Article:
Stir it all up and eat it and let me know what you think. I hope it don’t make you sick! I have never tried it myself, but it seems like it ought to be good. Every now and then, as an outdoor writer, I get carried away with the power to talk people into doing things like frying a coot or baking a chicken hawk, or trying to make something out of persimmons. I don’t know why I do that, but I reckon everyone needs to feel powerful on occasion.

Thanksgiving originally was a time for early Americans to give thanks for what they had grown and harvested, for what they had in a cellar or barn or smokehouse. Cellars and smokehouses are nearly non-existent now, and there are remnants of old barns sitting back in the weeds, falling apart, that tell us what country living was all about.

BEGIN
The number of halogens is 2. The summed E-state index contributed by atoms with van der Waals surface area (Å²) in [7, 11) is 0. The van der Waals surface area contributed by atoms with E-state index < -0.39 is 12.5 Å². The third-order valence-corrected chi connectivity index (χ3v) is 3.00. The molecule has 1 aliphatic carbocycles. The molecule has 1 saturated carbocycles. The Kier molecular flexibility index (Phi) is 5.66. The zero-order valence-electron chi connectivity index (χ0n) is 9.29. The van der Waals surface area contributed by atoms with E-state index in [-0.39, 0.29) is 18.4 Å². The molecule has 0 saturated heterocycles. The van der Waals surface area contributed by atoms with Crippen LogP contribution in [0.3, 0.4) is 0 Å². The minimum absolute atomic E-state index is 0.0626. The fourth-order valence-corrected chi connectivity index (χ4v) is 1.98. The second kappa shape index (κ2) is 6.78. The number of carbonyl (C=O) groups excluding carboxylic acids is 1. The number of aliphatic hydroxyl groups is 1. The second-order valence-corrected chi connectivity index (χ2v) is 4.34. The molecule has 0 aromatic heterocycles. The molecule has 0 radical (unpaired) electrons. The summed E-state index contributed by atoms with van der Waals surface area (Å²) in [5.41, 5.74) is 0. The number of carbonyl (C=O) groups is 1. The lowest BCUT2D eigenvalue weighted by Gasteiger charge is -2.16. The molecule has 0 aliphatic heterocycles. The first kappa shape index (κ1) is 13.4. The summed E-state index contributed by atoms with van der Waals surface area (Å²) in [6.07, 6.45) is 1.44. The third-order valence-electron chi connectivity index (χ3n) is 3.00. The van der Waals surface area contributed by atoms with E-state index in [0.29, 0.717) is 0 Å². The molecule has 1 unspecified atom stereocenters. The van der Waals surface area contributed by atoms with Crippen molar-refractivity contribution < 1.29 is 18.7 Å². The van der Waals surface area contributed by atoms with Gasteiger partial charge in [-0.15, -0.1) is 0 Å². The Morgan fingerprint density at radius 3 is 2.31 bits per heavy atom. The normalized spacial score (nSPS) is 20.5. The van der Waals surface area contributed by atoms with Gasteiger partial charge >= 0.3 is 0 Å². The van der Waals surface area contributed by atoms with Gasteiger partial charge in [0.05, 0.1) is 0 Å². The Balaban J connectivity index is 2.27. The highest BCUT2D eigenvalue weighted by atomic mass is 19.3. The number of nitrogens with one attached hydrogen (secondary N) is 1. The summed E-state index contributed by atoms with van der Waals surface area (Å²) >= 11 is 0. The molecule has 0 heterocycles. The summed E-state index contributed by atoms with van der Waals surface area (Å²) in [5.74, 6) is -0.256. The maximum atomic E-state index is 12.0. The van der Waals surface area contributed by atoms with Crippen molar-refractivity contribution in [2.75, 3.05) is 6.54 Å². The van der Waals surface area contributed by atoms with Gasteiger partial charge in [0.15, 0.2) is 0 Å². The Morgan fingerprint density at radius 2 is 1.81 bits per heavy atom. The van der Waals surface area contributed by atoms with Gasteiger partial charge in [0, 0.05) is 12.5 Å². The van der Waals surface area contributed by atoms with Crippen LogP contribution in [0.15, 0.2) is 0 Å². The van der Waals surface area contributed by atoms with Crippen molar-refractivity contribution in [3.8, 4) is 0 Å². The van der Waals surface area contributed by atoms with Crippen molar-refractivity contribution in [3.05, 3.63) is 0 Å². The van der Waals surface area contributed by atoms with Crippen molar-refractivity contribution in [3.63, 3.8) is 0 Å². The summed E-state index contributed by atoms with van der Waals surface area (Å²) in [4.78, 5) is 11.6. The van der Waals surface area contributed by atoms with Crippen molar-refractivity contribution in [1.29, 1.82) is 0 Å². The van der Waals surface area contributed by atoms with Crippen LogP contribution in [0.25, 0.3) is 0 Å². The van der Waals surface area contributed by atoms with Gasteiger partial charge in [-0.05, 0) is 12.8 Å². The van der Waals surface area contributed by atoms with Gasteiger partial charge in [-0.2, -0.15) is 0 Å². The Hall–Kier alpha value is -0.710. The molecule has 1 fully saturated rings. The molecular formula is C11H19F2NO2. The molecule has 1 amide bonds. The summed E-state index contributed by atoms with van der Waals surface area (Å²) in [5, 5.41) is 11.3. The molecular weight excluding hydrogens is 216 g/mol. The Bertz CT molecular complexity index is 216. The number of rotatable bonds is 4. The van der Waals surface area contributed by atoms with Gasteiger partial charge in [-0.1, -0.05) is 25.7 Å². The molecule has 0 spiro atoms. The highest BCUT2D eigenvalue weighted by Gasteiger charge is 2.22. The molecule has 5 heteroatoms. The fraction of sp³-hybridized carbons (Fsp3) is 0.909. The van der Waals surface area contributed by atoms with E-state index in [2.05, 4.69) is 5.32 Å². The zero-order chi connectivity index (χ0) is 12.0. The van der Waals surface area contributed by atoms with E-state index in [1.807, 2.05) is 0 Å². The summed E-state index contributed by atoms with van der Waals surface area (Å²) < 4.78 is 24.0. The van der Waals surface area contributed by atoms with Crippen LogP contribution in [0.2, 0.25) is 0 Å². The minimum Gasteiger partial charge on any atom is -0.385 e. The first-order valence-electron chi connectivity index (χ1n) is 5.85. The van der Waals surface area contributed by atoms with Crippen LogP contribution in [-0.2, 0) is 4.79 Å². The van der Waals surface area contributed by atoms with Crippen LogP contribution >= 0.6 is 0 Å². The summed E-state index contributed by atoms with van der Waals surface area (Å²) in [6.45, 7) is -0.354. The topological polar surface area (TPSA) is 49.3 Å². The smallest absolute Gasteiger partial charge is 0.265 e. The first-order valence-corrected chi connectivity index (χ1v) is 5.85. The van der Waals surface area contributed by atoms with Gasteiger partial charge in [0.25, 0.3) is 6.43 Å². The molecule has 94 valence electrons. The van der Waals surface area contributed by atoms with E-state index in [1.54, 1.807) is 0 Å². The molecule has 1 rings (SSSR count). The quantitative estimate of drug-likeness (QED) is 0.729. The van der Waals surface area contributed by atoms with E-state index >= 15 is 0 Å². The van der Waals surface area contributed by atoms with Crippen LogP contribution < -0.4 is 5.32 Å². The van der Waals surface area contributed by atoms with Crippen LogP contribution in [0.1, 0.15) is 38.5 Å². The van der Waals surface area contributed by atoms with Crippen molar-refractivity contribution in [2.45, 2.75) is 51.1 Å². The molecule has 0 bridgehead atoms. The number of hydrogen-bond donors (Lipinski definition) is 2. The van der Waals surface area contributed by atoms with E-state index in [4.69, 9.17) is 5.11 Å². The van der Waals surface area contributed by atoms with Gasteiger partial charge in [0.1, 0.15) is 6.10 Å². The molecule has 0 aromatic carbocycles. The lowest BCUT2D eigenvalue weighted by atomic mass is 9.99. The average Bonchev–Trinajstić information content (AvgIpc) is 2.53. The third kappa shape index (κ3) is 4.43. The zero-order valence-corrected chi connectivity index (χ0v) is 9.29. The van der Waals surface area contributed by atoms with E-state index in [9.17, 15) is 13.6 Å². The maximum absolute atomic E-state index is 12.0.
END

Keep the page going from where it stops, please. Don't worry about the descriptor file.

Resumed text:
Only a small percentage of Americans still can give thanks for the harvest. Not many of us have chickens, grow a garden, or raise a hog or a calf to butcher in the fall. Not many give thanks for the catfish of the past summer, the meals of wild rabbit, wild duck and crappie. But I do.

I even thank God for giving us a good season for tomatoes and green beans and cucumbers. It was a great year for gardens. Maybe the acorns and walnuts weren’t quite as good, but there was a plentiful crop of mushrooms, apples, blackberries and persimmons.

For all that, I am thankful. And I thank God this week for good health for myself and family, for happiness, for the technology which stems from the knowledge He gives man and the good things it does for us. I hope you give thanks for the same things, blessed as greatly as I feel I have been.